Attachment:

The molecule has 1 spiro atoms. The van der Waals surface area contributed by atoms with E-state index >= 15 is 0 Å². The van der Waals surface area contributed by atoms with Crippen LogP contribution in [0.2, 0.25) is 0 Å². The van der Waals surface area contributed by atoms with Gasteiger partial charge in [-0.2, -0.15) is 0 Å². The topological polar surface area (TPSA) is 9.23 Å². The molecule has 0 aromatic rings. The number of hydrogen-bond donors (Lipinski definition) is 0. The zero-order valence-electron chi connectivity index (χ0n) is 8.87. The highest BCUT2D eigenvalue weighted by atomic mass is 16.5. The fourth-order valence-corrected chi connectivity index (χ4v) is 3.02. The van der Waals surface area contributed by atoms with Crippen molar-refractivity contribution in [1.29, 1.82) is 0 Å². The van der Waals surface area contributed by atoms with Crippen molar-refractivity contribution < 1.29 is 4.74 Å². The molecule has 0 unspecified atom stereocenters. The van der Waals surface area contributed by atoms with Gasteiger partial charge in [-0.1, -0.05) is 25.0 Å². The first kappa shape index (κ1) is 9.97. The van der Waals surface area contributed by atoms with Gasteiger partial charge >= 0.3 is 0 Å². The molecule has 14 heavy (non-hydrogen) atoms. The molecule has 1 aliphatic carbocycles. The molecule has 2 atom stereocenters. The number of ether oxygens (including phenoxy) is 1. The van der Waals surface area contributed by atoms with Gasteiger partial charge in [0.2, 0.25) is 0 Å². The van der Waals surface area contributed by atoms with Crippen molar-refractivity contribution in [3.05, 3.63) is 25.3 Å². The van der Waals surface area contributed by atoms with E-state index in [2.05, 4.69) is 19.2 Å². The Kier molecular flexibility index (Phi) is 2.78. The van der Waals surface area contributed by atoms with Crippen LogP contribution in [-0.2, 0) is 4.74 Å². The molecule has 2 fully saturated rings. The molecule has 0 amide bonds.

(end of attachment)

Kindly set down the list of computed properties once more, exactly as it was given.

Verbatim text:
The molecule has 1 spiro atoms. The van der Waals surface area contributed by atoms with E-state index >= 15 is 0 Å². The van der Waals surface area contributed by atoms with Crippen LogP contribution in [0.2, 0.25) is 0 Å². The van der Waals surface area contributed by atoms with Gasteiger partial charge in [-0.2, -0.15) is 0 Å². The topological polar surface area (TPSA) is 9.23 Å². The molecule has 0 aromatic rings. The number of hydrogen-bond donors (Lipinski definition) is 0. The zero-order valence-electron chi connectivity index (χ0n) is 8.87. The highest BCUT2D eigenvalue weighted by atomic mass is 16.5. The fourth-order valence-corrected chi connectivity index (χ4v) is 3.02. The van der Waals surface area contributed by atoms with Crippen molar-refractivity contribution in [1.29, 1.82) is 0 Å². The van der Waals surface area contributed by atoms with Crippen molar-refractivity contribution < 1.29 is 4.74 Å². The molecule has 0 unspecified atom stereocenters. The van der Waals surface area contributed by atoms with Gasteiger partial charge in [-0.1, -0.05) is 25.0 Å². The first kappa shape index (κ1) is 9.97. The van der Waals surface area contributed by atoms with Gasteiger partial charge >= 0.3 is 0 Å². The molecule has 14 heavy (non-hydrogen) atoms. The molecule has 1 aliphatic carbocycles. The molecule has 2 atom stereocenters. The number of ether oxygens (including phenoxy) is 1. The van der Waals surface area contributed by atoms with Gasteiger partial charge in [0.2, 0.25) is 0 Å². The van der Waals surface area contributed by atoms with Crippen molar-refractivity contribution in [3.05, 3.63) is 25.3 Å². The van der Waals surface area contributed by atoms with E-state index in [2.05, 4.69) is 19.2 Å². The Kier molecular flexibility index (Phi) is 2.78. The van der Waals surface area contributed by atoms with Crippen LogP contribution in [-0.2, 0) is 4.74 Å². The molecule has 2 fully saturated rings. The molecule has 0 amide bonds.